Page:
Is this actually true? I can't find anything related to using crux and systemd with a search engine, only how crux does not have systemd. However it was trivial to find dlackware with a search engine which seems actively maintained.

https://github.com/Dlackware/systemd
Looks like you belong to the group mentioned here.

If for some reason systemd makes its way into CRUX, it will be the same way PAM did it. The port will appear in a private repository. Then eventually it will make its way into contrib an then into opt. And finally maybe it will land into core. There will be no drama.

In the meantime if I want a systemd enabled CRUX I will make my own port and will modify a few core/opt/xorg ports and give them higher priority. That's it.

Dlackware only touches the surface of what is needed to implement systemd into Slackware.



Cheers
 
Old 08-25-2019, 07:49 PM   #385
khronosschoty
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Quote:
Originally Posted by ivandi View Post
Looks like you belong to the group mentioned here.

If for some reason systemd makes its way into CRUX, it will be the same way PAM did it. The port will appear in a private repository. Then eventually it will make its way into contrib an then into opt. And finally maybe it will land into core. There will be no drama.

In the meantime if I want a systemd enabled CRUX I will make my own port and will modify a few core/opt/xorg ports and give them higher priority. That's it.

Dlackware only touches the surface of what is needed to implement systemd into Slackware.



Cheers
So let me get this straight (I'm a bit lost here). SystemD is not currently easier to add to crux; but in the future it will / might be? I'm still confused about what group here is, that Orbea supposedly belongs too; and yes I clicked the link and read the post.

Or is this a general complaint about how one would go about getting SystemD into the main tree; that is a complaint that it is not done in a more democratic manner; and that you favor a more democratic method of getting software moved into the "core"?

Last edited by khronosschoty; 08-25-2019 at 08:03 PM.
 
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Old 08-25-2019, 07:58 PM   #386
orbea
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Quote:
Originally Posted by ivandi View Post
If for some reason systemd makes its way into CRUX, it will be the same way PAM did it. The port will appear in a private repository. Then eventually it will make its way into contrib an then into opt. And finally maybe it will land into core. There will be no drama.

In the meantime if I want a systemd enabled CRUX I will make my own port and will modify a few core/opt/xorg ports and give them higher priority. That's it.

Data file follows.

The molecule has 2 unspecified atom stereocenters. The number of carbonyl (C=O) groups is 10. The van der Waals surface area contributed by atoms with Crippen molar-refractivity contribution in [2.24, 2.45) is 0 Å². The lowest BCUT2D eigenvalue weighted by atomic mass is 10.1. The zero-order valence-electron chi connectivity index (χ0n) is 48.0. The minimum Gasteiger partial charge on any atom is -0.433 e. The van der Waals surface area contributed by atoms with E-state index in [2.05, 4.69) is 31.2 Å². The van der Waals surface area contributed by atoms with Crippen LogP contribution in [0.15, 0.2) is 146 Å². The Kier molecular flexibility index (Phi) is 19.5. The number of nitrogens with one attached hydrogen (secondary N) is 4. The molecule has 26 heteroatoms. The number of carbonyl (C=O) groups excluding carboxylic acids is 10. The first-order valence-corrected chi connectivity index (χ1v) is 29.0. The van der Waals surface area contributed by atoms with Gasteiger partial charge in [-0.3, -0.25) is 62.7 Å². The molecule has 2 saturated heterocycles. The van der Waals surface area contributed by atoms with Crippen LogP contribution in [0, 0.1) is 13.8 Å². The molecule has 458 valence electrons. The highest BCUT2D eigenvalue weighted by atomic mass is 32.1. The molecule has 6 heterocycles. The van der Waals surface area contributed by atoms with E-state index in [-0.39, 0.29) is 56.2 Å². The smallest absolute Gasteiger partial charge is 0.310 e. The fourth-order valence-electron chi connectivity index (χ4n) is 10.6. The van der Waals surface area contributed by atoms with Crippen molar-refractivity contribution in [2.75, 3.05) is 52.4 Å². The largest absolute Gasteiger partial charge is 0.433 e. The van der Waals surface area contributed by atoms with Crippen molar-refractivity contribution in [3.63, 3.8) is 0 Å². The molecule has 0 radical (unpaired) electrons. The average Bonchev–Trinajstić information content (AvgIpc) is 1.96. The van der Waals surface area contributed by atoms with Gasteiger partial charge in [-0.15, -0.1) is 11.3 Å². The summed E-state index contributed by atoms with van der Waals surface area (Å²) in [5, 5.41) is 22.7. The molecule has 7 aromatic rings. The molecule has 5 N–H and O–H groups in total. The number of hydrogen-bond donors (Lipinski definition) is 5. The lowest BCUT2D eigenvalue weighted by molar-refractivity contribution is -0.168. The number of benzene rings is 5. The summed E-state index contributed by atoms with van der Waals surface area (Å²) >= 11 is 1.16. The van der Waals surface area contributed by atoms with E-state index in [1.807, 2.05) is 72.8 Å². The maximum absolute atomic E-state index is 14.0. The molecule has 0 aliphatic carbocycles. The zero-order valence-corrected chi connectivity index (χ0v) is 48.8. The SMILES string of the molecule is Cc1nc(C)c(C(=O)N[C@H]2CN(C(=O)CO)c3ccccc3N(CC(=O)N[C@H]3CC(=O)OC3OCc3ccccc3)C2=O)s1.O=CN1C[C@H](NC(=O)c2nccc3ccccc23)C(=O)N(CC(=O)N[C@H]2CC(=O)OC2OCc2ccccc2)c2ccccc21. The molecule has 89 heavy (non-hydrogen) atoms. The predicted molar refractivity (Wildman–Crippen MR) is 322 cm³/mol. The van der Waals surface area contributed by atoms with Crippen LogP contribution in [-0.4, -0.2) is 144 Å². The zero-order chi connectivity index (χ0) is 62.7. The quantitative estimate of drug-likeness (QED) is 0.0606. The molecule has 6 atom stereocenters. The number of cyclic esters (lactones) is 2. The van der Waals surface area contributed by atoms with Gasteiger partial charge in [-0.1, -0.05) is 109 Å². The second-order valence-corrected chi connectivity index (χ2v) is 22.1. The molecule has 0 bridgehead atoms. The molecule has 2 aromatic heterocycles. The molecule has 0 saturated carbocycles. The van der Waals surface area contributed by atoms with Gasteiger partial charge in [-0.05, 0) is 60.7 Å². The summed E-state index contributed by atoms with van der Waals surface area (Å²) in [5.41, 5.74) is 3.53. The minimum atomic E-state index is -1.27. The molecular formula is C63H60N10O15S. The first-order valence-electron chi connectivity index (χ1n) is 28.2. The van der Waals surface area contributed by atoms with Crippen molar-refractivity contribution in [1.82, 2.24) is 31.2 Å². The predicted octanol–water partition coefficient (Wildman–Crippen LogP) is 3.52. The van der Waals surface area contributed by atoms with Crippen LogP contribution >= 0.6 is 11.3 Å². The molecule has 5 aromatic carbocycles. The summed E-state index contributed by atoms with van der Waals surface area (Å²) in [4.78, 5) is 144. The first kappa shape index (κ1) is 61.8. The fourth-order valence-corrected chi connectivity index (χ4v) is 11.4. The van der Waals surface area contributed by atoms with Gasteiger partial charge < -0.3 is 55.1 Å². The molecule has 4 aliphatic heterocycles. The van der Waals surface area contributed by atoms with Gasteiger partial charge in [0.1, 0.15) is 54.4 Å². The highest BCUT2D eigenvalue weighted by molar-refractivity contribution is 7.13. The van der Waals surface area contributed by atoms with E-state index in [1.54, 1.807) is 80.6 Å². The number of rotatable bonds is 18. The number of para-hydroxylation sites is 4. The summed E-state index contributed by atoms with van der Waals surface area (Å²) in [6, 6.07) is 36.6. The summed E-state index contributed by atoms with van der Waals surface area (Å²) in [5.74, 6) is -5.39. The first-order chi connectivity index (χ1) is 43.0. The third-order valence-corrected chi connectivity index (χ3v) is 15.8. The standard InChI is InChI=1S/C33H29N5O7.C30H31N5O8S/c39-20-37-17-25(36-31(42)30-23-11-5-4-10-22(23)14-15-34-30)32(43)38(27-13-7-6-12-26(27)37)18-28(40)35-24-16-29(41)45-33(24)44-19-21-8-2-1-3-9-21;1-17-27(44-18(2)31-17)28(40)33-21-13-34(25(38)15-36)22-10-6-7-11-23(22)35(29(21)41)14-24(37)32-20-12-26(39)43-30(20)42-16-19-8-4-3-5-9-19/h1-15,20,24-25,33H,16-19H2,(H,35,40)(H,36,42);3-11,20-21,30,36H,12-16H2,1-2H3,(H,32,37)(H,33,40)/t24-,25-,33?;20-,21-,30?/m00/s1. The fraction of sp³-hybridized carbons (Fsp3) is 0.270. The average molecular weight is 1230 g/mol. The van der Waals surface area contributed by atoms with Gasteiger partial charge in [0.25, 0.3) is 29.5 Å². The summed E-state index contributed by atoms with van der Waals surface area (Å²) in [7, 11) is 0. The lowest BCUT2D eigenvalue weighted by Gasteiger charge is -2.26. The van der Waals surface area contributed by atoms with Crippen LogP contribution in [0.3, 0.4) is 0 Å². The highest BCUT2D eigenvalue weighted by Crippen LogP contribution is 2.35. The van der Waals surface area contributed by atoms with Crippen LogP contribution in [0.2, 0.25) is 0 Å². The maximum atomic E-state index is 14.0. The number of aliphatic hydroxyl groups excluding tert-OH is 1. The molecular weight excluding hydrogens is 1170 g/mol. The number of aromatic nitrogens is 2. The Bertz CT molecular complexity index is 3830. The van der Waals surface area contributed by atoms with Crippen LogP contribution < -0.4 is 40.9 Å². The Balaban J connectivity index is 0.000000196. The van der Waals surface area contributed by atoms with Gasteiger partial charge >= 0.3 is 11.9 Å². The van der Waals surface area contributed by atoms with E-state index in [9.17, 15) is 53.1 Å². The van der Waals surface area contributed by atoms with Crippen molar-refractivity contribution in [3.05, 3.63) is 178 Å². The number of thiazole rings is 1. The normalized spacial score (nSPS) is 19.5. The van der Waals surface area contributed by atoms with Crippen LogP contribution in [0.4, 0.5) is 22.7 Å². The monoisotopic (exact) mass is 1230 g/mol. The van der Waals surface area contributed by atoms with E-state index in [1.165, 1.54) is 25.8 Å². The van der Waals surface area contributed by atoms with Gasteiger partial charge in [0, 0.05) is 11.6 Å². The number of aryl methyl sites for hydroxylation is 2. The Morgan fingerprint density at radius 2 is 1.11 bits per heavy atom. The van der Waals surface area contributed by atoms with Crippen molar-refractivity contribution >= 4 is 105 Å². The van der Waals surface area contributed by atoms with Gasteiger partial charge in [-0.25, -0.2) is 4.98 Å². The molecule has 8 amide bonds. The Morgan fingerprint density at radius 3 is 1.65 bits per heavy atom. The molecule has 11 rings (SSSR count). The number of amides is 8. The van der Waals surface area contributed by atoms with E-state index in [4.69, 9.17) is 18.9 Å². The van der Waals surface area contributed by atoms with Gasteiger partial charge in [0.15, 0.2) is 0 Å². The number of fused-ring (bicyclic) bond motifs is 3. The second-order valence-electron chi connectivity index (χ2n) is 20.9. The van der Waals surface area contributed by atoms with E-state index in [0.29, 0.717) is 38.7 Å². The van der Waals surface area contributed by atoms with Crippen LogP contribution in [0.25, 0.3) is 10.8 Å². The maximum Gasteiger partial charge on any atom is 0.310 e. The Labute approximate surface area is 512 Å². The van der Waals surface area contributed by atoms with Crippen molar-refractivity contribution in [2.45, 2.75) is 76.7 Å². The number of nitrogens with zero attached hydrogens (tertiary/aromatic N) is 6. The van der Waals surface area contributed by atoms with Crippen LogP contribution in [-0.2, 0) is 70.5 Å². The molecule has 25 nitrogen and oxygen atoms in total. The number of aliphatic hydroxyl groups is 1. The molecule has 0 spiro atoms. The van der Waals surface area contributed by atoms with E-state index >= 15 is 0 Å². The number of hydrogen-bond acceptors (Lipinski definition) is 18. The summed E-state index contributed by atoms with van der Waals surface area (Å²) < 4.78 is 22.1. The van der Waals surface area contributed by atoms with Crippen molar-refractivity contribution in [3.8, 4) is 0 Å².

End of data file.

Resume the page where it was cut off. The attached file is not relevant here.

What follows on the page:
Dlackware only touches the surface of what is needed to implement systemd into Slackware.
Is it at all likely that Crux would drop their own bsd styled init scripts in favor of systemd in the core? There seems to be no indication that this has even been discussed beyond an old mailing list post from 2012 which is now missing.

https://crux.nu/pipermail/crux-devel...ly/004039.html (Dead link)
https://lists.crux.nu/pipermail/crux...ly/thread.html
http://gabordemooij.com/index.php?p=...e_from_systemd

Also how would it be easier to start over from scratch and port systemd to crux than it would be to complete dlackware? What is missing from dlackware? From its own documentation it seems to be at least enough to build gnome3.
 
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Old 08-25-2019, 10:06 PM   #387
jakedp
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Quote:
Originally Posted by enorbet View Post
I know I marked this thread "solved" but that isn't license for "anything goes". I encourage people to still contribute experiences but also emphatically asked that mere "rooting and ranting" be excluded. Please cease unless you have some actual experience or specific knowledge to convey. With all due respect, the above is nothing but a rant with no substance and no value to anyone. Systemd is not the equivalent of heroin. People are free to choose it or not choose it with no pain, no blatant loss or gain.

That was a good analogy and one in various forms has been used for a long time for many scenarios. Yes, it is like heroin, tyrants, or any situation where a person has adjusted and has grown comfortable with that which harms them, and I say this from observing hard drug addicts for years.


That is the analogy the person is making, That people do not see a problem with systemd, say it works fine for me, because it provides my basic needs, but that is not the issue.